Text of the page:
Voices From Baltimore

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Monday night, as protests in Baltimore came to a head over the death of Freddie Gray, a 25-year-old who suffered fatal injuries while in police custody, it was difficult to discern exactly what was going on and who was perpetrating violence. While pictures of a looted and burned CVS flooded mainstream media, images of people shielding one another and cleaning up their damaged communities took longer to circulate and received less attention. As Kevin Powell wrote in The Huffington Post, although our 24-hour news cycle is “obsessed with race, racism, racial strife, racial violence,” it provides “no solutions and no action steps whatsoever, just pure sensationalism and entertainment.” Out on the street Tuesday night, one young Baltimorean eloquently expressed his frustration with the media’s fixation on black violence to a suddenly speechless Geraldo Rivera of Fox News.

The media’s narrative isn’t the only account that has been contested. On Monday, hours before trouble began, the Baltimore Police Department circulated two claims to local businesses and the public: that high school students were planning violent riots inspired by the horror film “The Purge,” and that rival gangs were coming together in an effort to “take out” police. However, in a widely-shared Facebook post, Baltimore teacher Meghann Harris described a scene of confusion rather than conspiracy leading up to Monday’s riots — students leaving school were trapped in the reported “purge” area by police blockades. And on Tuesday, self-identified gang members stood with the Baltimore City Council to officially deny plans to harm law enforcement.

In the midst of these conflicting narratives, we asked several Baltimoreans what they want the rest of the country to know about the protests and their city. They described a place void of opportunity, plagued with a seemingly uncaring government, and of course, a long history of police antagonism and violence. (A report last September found that in four years, more than 100 people in the city received significant cash settlements or won cases involving police brutality and civil rights violations.) Throughout their varying interpretations of a confusing and heartbreaking situation runs a deep love for their city:


Korey JohnsonKorey Johnson is a junior at Baltimore’s Towson University. She co-organized Wednesday evening’s student protest calling for the repeal of the Law Enforcement Officers Bill of Rights, legislation that shields officers during abuse or misconduct investigations.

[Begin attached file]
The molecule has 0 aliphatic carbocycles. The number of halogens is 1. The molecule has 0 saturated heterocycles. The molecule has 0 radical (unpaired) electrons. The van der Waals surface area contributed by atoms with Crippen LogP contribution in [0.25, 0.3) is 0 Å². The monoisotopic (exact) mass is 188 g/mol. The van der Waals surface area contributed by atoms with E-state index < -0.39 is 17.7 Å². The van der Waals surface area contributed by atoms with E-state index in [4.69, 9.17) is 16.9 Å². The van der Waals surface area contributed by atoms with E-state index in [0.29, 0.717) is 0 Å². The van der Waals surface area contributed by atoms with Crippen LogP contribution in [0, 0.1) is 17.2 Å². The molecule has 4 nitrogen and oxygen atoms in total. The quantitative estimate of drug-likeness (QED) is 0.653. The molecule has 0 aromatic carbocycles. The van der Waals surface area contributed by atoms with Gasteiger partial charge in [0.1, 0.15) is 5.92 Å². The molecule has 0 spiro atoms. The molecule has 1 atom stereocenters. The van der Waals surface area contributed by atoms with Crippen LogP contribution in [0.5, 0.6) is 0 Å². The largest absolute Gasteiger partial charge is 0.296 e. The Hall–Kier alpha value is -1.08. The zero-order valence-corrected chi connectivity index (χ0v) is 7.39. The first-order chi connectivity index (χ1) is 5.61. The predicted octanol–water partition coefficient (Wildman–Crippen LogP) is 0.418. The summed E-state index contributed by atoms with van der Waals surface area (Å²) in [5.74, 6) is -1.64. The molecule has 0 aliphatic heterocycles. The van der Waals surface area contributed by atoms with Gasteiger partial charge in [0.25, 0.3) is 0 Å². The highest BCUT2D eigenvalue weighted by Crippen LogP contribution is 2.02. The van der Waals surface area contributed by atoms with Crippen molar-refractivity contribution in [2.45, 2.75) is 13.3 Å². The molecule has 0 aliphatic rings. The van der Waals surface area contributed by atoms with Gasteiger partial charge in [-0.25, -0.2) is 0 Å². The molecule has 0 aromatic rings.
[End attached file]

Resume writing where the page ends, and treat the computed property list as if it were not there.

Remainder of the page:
I do not understand how people can fix their lips to utter unkind words about the protestors and “riots” in Baltimore but refuse to condemn the killing of Freddie Gray. It makes me angry that people can spew hatred for their own people, but have no words for the people that are murdering us. We must start treating police brutality as a collective representation of how oppressive the United States and its law enforcement have been to Black people within its boundaries…

Yes, we get it, you’re upset that some kids broke into a CVS and took some stuff, you’re upset because the city is shutting down, but what is ever more sad is that Freddie Gray does not get a chance to be mad or angry or hurt because his life was taken away by six thugs in police suits.

…We have been quiet for years. We have tried to address “black on black” crime for years. (And no, really, please stop talking about black on black crime, it makes me sick.) It is not our problem, it’s their problem. They are the thugs of our communities… They are the ones who are killing our children and justifying it with their institutional protectionism. I am sick of people coming into my city and thinking they know best when they don’t.


Ralph MooreRalph Moore is a longtime community activist in Baltimore and program manager of a housing program for homeless youth.

The looting and rioting are disappointing and the press conference [Monday night] was also disappointing. The name calling by the Mayor and the Council President was unnecessary and potentially inflammatory. We need some concrete ideas on how to fix our city; it has been broken a long time for many of our citizens.